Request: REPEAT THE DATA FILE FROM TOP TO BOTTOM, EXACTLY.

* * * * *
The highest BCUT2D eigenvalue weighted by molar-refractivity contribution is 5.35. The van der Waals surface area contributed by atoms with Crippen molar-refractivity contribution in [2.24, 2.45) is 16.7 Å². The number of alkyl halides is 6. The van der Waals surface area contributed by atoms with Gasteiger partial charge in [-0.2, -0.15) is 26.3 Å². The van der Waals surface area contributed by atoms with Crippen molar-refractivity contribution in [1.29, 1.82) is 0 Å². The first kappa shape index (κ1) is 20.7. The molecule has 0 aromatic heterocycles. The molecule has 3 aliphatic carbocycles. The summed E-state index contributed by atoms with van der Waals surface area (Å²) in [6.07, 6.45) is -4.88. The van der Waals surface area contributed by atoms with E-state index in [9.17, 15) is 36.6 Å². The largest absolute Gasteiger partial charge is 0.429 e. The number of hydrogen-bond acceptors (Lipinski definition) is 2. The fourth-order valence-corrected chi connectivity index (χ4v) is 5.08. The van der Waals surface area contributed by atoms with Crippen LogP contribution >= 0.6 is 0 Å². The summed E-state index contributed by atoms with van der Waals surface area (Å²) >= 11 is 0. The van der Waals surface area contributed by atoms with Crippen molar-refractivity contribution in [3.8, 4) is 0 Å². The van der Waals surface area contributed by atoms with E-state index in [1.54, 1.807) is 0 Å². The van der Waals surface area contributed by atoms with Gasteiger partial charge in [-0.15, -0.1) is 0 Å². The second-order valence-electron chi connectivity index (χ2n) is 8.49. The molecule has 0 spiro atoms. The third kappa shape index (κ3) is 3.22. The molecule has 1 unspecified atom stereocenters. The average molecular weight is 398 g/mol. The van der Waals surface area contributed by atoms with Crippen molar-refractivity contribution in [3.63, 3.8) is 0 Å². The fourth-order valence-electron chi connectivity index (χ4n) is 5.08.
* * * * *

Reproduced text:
The highest BCUT2D eigenvalue weighted by molar-refractivity contribution is 5.35. The van der Waals surface area contributed by atoms with Crippen molar-refractivity contribution in [2.24, 2.45) is 16.7 Å². The number of alkyl halides is 6. The van der Waals surface area contributed by atoms with Gasteiger partial charge in [-0.2, -0.15) is 26.3 Å². The van der Waals surface area contributed by atoms with Crippen molar-refractivity contribution in [1.29, 1.82) is 0 Å². The first kappa shape index (κ1) is 20.7. The molecule has 0 aromatic heterocycles. The molecule has 3 aliphatic carbocycles. The summed E-state index contributed by atoms with van der Waals surface area (Å²) in [6.07, 6.45) is -4.88. The van der Waals surface area contributed by atoms with E-state index in [9.17, 15) is 36.6 Å². The largest absolute Gasteiger partial charge is 0.429 e. The number of hydrogen-bond acceptors (Lipinski definition) is 2. The fourth-order valence-corrected chi connectivity index (χ4v) is 5.08. The van der Waals surface area contributed by atoms with Crippen LogP contribution >= 0.6 is 0 Å². The summed E-state index contributed by atoms with van der Waals surface area (Å²) >= 11 is 0. The van der Waals surface area contributed by atoms with Crippen molar-refractivity contribution in [3.8, 4) is 0 Å². The van der Waals surface area contributed by atoms with E-state index in [1.54, 1.807) is 0 Å². The van der Waals surface area contributed by atoms with Gasteiger partial charge in [-0.15, -0.1) is 0 Å². The second-order valence-electron chi connectivity index (χ2n) is 8.49. The molecule has 0 spiro atoms. The third kappa shape index (κ3) is 3.22. The molecule has 1 unspecified atom stereocenters. The average molecular weight is 398 g/mol. The van der Waals surface area contributed by atoms with Crippen molar-refractivity contribution in [3.63, 3.8) is 0 Å². The fourth-order valence-electron chi connectivity index (χ4n) is 5.08.